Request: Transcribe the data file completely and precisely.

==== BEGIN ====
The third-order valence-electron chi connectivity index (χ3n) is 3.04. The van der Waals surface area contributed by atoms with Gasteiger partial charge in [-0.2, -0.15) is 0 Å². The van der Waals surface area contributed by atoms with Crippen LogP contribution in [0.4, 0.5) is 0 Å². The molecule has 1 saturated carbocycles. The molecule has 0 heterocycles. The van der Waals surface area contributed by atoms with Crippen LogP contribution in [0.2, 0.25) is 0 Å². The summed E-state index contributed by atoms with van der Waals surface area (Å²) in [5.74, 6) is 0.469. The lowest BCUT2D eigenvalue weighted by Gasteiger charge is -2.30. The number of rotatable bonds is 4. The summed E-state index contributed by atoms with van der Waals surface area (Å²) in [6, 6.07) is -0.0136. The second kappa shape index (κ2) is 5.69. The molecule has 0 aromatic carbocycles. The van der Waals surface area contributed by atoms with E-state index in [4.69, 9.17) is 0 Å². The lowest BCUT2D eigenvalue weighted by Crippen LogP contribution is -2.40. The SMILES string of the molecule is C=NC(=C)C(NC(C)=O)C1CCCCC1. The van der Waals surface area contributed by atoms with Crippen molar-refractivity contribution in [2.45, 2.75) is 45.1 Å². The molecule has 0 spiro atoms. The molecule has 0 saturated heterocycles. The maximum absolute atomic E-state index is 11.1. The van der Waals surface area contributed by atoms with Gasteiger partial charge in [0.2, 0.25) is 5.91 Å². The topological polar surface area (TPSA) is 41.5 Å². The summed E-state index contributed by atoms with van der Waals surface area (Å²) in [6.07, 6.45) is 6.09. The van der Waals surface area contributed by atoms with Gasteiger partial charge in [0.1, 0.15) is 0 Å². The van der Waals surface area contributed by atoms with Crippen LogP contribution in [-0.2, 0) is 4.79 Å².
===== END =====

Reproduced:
The third-order valence-electron chi connectivity index (χ3n) is 3.04. The van der Waals surface area contributed by atoms with Gasteiger partial charge in [-0.2, -0.15) is 0 Å². The van der Waals surface area contributed by atoms with Crippen LogP contribution in [0.4, 0.5) is 0 Å². The molecule has 1 saturated carbocycles. The molecule has 0 heterocycles. The van der Waals surface area contributed by atoms with Crippen LogP contribution in [0.2, 0.25) is 0 Å². The summed E-state index contributed by atoms with van der Waals surface area (Å²) in [5.74, 6) is 0.469. The lowest BCUT2D eigenvalue weighted by Gasteiger charge is -2.30. The number of rotatable bonds is 4. The summed E-state index contributed by atoms with van der Waals surface area (Å²) in [6, 6.07) is -0.0136. The second kappa shape index (κ2) is 5.69. The molecule has 0 aromatic carbocycles. The van der Waals surface area contributed by atoms with E-state index in [4.69, 9.17) is 0 Å². The lowest BCUT2D eigenvalue weighted by Crippen LogP contribution is -2.40. The SMILES string of the molecule is C=NC(=C)C(NC(C)=O)C1CCCCC1. The van der Waals surface area contributed by atoms with Crippen molar-refractivity contribution in [2.45, 2.75) is 45.1 Å². The molecule has 0 spiro atoms. The molecule has 0 saturated heterocycles. The maximum absolute atomic E-state index is 11.1. The van der Waals surface area contributed by atoms with Gasteiger partial charge in [0.2, 0.25) is 5.91 Å². The topological polar surface area (TPSA) is 41.5 Å². The summed E-state index contributed by atoms with van der Waals surface area (Å²) in [6.07, 6.45) is 6.09. The van der Waals surface area contributed by atoms with Gasteiger partial charge in [0.1, 0.15) is 0 Å². The van der Waals surface area contributed by atoms with Crippen LogP contribution in [-0.2, 0) is 4.79 Å².